Marine Corps censoring Christian message on complaint of anti-faith group

By WND Staff

Marines with the U.S. Marine Corps Silent Drill Platoon execute their “long line” sequence during a Sunset Parade at the Lincoln Memorial, Washington, D.C., Aug. 6, 2019. (U.S. Marine Corps photo by Sgt. Robert Knapp/Released)

The Marine Corps’ censorship of a private company’s decorative “dog tags” with Bible verses is unconstitutional, warns a legal group threatening a lawsuit.

First Liberty Institute issued the warning in a letter to the Marines’ trademark licensing office after it demanded that the company Shields of Strength stop creating the tags for which it is licensed.

“Your directive that SoS remove all Biblical references from its Marine Corps-licensed products is unconstitutional and violates [the federal Religious Freedom Restoration Act law], said the letter to Jessica O’Haver, the director of the Marines’ trademark office.

“Likewise, your directive on June 26, 2017, that purported to prohibit ‘controversial passages that may offend some’ is unconstitutional,” First Liberty said.

“SoS does not relinquish its First Amendment rights by virtue of its status as a license-holder. Indeed, any requirement that SoS subject itself to such censorship as a condition to receiving a license would itself be an unconstitutional condition.”

First Liberty noted SoS had been producing its products for decades. But the USMC received a complaint from the Military Religious Freedom Foundation, and it ordered a halt to the products.

“Events of the past several weeks make clear that our military personnel are constantly exposed to danger,” said Mike Berry, chief of staff for First Liberty Institute.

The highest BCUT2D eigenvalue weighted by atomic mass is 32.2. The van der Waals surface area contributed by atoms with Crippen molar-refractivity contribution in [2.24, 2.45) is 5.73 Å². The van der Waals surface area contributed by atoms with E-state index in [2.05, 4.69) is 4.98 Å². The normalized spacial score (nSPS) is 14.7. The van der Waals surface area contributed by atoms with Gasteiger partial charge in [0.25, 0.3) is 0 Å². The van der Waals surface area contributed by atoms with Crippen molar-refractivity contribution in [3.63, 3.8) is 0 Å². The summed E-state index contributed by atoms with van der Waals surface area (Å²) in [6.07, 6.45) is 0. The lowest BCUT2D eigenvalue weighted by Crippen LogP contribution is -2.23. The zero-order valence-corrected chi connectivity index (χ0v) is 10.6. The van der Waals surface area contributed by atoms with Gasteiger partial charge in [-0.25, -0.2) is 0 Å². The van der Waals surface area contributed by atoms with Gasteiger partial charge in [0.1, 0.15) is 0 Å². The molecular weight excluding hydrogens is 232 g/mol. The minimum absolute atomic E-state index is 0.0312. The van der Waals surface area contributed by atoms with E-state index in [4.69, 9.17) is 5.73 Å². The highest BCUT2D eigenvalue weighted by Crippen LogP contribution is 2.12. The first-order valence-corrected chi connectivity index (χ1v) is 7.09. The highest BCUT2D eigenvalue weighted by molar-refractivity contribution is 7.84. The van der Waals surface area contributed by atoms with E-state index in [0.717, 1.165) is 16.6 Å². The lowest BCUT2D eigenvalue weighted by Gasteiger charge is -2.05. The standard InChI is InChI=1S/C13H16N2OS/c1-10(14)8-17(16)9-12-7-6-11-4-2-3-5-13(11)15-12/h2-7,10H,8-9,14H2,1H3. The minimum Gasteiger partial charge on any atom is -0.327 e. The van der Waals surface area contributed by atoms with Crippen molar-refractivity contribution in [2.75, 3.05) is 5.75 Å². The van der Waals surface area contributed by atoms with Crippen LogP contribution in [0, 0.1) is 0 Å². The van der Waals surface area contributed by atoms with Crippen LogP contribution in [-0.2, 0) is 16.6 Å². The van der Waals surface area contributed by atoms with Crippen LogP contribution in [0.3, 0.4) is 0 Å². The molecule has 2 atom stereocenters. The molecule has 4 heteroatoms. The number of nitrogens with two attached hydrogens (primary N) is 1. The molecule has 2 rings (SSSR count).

“And yet the MRFF seeks to deny them the freedom to wear Shields of Strength.”

Berry said that “denying our troops a source of inspiration, hope, and encouragement simply because it contains a religious message is an outrage.”

“The Marine Corps should tell the MRFF to support our troops, not punish them.”

SoS has provided hundreds of thousands of the pieces of jewelry to members of the U.S. military.

Run by Kenny Vaughan and his wife, Tammie, for more than 20 years, the company donated during the Iraq War “over 50,000 pieces a month and even fulfilled a single request for 30,000 pieces.”

But because of the Marines’ “unconstitutional” capitulation to FFRF, Shields of Strength had to decline a recent request for 2,000 replica dog tags made by a Marine Corps unit.

First Liberty said the tags “were to be distributed upon request to individual Marines, many of whom could soon be deployed to the Middle East during rising tensions.”

“It’s frustrating that those who are fighting for our freedom can’t have a Shield simply because the military is afraid of an outside activist group,” said Kenny Vaughan.

First Liberty said that once the government “has created a limited public forum via a trademark licensing regime, it cannot ‘discriminate against speech on the basis of its viewpoint.'”

“The Marine Corps is therefore prohibited from discriminating against [Shields] because of its inclusion of biblical references on its products, in its advertisements, or on its website.”

The letter said the license held by SoS obtained in 2018 “does not contain any restriction or limitation on the use of religious words or symbols.”

The letter warns the Marine Corps must respond within 10 days or “we are prepared to take any and all necessary legal action.”

The company and its legal team also are fighting a case against the Army, which made similar demands based on a complaint from the FFRF.

In the case, First Liberty warned Army officials that a “government that roams the land … scrubbing away any reference to the divine will strike many as aggressively hostile to religion.”

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